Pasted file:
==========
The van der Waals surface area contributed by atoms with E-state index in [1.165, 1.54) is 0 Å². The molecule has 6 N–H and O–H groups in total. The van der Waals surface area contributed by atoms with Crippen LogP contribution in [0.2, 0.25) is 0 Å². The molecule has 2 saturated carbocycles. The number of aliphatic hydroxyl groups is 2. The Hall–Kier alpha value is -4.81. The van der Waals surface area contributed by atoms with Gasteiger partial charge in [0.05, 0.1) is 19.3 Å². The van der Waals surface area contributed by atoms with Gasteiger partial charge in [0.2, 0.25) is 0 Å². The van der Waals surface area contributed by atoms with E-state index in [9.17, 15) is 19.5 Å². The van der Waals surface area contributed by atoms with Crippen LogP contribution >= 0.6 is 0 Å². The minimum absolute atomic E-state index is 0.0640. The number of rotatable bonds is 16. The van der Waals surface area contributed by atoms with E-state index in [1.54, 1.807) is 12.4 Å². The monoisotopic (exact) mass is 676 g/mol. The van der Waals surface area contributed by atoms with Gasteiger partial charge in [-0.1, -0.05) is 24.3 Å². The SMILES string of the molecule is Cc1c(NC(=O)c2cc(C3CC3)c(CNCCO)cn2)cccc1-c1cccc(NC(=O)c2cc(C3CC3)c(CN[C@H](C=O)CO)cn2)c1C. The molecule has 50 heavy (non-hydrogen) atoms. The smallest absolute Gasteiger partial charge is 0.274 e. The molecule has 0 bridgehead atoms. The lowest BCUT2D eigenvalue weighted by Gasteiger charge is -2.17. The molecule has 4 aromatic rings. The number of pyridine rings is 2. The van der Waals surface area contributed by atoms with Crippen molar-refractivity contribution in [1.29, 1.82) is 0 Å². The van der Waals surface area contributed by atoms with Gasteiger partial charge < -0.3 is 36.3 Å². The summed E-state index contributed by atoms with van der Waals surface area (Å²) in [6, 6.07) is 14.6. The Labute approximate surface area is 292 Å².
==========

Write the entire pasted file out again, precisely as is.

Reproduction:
The van der Waals surface area contributed by atoms with E-state index in [1.165, 1.54) is 0 Å². The molecule has 6 N–H and O–H groups in total. The van der Waals surface area contributed by atoms with Crippen LogP contribution in [0.2, 0.25) is 0 Å². The molecule has 2 saturated carbocycles. The number of aliphatic hydroxyl groups is 2. The Hall–Kier alpha value is -4.81. The van der Waals surface area contributed by atoms with Gasteiger partial charge in [0.05, 0.1) is 19.3 Å². The van der Waals surface area contributed by atoms with Gasteiger partial charge in [0.2, 0.25) is 0 Å². The van der Waals surface area contributed by atoms with E-state index in [9.17, 15) is 19.5 Å². The van der Waals surface area contributed by atoms with Crippen LogP contribution >= 0.6 is 0 Å². The minimum absolute atomic E-state index is 0.0640. The number of rotatable bonds is 16. The van der Waals surface area contributed by atoms with E-state index in [1.54, 1.807) is 12.4 Å². The monoisotopic (exact) mass is 676 g/mol. The van der Waals surface area contributed by atoms with Gasteiger partial charge in [-0.1, -0.05) is 24.3 Å². The SMILES string of the molecule is Cc1c(NC(=O)c2cc(C3CC3)c(CNCCO)cn2)cccc1-c1cccc(NC(=O)c2cc(C3CC3)c(CN[C@H](C=O)CO)cn2)c1C. The molecule has 50 heavy (non-hydrogen) atoms. The smallest absolute Gasteiger partial charge is 0.274 e. The molecule has 0 bridgehead atoms. The lowest BCUT2D eigenvalue weighted by Gasteiger charge is -2.17. The molecule has 4 aromatic rings. The number of pyridine rings is 2. The van der Waals surface area contributed by atoms with Crippen molar-refractivity contribution in [1.29, 1.82) is 0 Å². The van der Waals surface area contributed by atoms with Gasteiger partial charge < -0.3 is 36.3 Å². The summed E-state index contributed by atoms with van der Waals surface area (Å²) in [6, 6.07) is 14.6. The Labute approximate surface area is 292 Å².